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QUESTION: In patients with osteoarthritis (OA) or rheumatoid arthritis (RA), is celecoxib as effective as other non-steroidal anti-inflammatory drugs (NSAIDs)? Does celecoxib have greater gastrointestinal (GI) safety than NSAIDs?
Studies were identified by searching 3 electronic databases and by obtaining manufacturers’ reports of industry sponsored randomised controlled trials (RCTs).
Studies were selected if they were double blind RCTs that compared celecoxib at a licensed therapeutic dose for ≥12 weeks with placebo or another NSAID in patients with active RA or OA.
1 reviewer extracted data from the original company trial reports. Multiple celecoxib treatment arms were combined for trials that randomised to ≥1 dose.
9 RCTS (15 187 patients) were included. 5 RCTs included a placebo group. Follow up ranged from 12–52 weeks. RA: celecoxib was better than placebo (2 RCTs) but not different from NSAIDs (3 RCTs) for improvement on the American College of Rheumatology 20% improvement index and improvement in the number of tender or painful joints (table). OA: celecoxib led to greater improvement than placebo on the Western Ontario and McMaster universities OA index for pain (3 RCTs) and joint stiffness (3 RCTs); celecoxib and NSAIDs did not differ for these outcomes (3 RCTs) (table). Tolerability: celecoxib led to more withdrawals because of adverse effects than placebo (5 RCTs), but rates were similar between celecoxib and NSAIDs (8 RCTs) (table). Celecoxib led to fewer withdrawals because of GI events than NSAIDs (8 RCTs) (table).
In patients with osteoarthritis or rheumatoid arthritis, celecoxib is as effective as non-steroidal anti-inflammatory drugs and leads to fewer gastrointestinal adverse effects.
Deeks et al did a systematic review and meta-analysis of all published trials comparing celecoxib (celebrex), a cyclooxygenase (COX) 2 inhibitor, with conventional NSAIDs or placebo for ≥12 weeks. It was prepared for submission to the UK National Institute of Clinical Excellence (NICE) for appraisal of COX-2 selective inhibitors, and work of this quality should have a wider audience than the NICE panel alone. The results are generalisable to the type of OA and RA patient who agrees to participate in clinical trials. The authors present the efficacy data separately for OA and RA, but combine the safety data, arguing that “there is no evidence for a causal link between the nature of the disease, [ie, type of arthritis] and adverse events related to treatment”. This is debatable because patients with RA are more likely to have the known risk factors for GI complications of NSAID therapy.1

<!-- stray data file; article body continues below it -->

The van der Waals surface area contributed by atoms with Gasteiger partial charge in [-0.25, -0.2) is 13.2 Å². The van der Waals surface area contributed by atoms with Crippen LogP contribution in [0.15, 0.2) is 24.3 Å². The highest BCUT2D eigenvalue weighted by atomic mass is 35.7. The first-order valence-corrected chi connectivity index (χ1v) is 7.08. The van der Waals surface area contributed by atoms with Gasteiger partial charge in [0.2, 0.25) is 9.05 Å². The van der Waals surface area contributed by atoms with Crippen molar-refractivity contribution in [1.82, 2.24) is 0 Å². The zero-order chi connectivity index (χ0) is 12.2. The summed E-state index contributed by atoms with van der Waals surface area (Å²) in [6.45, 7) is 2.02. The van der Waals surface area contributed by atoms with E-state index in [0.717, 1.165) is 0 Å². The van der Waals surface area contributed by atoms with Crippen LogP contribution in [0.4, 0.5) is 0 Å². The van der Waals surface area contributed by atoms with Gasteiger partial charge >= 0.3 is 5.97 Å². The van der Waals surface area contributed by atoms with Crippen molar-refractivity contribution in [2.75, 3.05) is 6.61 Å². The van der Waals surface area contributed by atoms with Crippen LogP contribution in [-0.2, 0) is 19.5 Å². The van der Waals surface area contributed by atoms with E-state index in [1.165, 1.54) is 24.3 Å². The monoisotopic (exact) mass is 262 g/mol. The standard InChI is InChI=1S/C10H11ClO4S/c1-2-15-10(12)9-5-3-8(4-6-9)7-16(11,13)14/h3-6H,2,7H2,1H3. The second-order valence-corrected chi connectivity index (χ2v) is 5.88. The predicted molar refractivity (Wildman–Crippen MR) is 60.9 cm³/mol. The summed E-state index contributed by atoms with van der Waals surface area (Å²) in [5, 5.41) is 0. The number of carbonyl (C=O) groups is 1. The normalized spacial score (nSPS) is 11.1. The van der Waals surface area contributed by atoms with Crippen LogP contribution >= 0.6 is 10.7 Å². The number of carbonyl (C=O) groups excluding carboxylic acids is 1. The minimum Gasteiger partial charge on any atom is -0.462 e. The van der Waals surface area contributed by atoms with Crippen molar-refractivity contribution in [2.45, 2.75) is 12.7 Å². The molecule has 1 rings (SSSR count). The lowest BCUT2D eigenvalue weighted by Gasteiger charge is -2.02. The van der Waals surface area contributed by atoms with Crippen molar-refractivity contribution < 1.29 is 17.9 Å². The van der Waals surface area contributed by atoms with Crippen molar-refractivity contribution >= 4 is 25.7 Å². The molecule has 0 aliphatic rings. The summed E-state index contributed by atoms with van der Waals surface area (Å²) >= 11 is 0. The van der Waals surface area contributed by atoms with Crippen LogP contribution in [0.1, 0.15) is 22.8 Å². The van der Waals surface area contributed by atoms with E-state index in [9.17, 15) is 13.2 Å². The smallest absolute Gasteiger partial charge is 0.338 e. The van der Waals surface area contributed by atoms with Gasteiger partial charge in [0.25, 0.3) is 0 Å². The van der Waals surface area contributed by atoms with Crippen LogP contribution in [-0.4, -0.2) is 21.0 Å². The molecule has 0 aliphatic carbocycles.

The review concludes that celecoxib has equivalent efficacy to conventional NSAIDs in RA and OA. It is, however, substantially more expensive than conventional NSAIDs or even NSAIDs prescribed with proton pump inhibitors (PPIs). The reasons for prescribing celecoxib, therefore, rest with its GI safety profile. The incidence of ulcers detected on endoscopy was 71% lower in patients prescribed celecoxib than in those prescribed conventional NSAIDs. However, the incidence of ulcers was only reduced by 51% if patients required the co-prescription of low dose aspirin. Celecoxib is not free of GI side effects. 86% more patients allocated to celecoxib withdrew because of abdominal pain, and 60% more withdrew because of dyspepsia than those allocated to placebo.
In summary, celecoxib does have greater GI safety than conventional NSAIDs. The important, unanswered question is whether it has greater GI safety than an NSAID plus a PPI.
For correspondence: Dr J J Deeks, Institute of Health Sciences, Headington, Oxford, UK.
Sources of funding: Pfizer and Searle.
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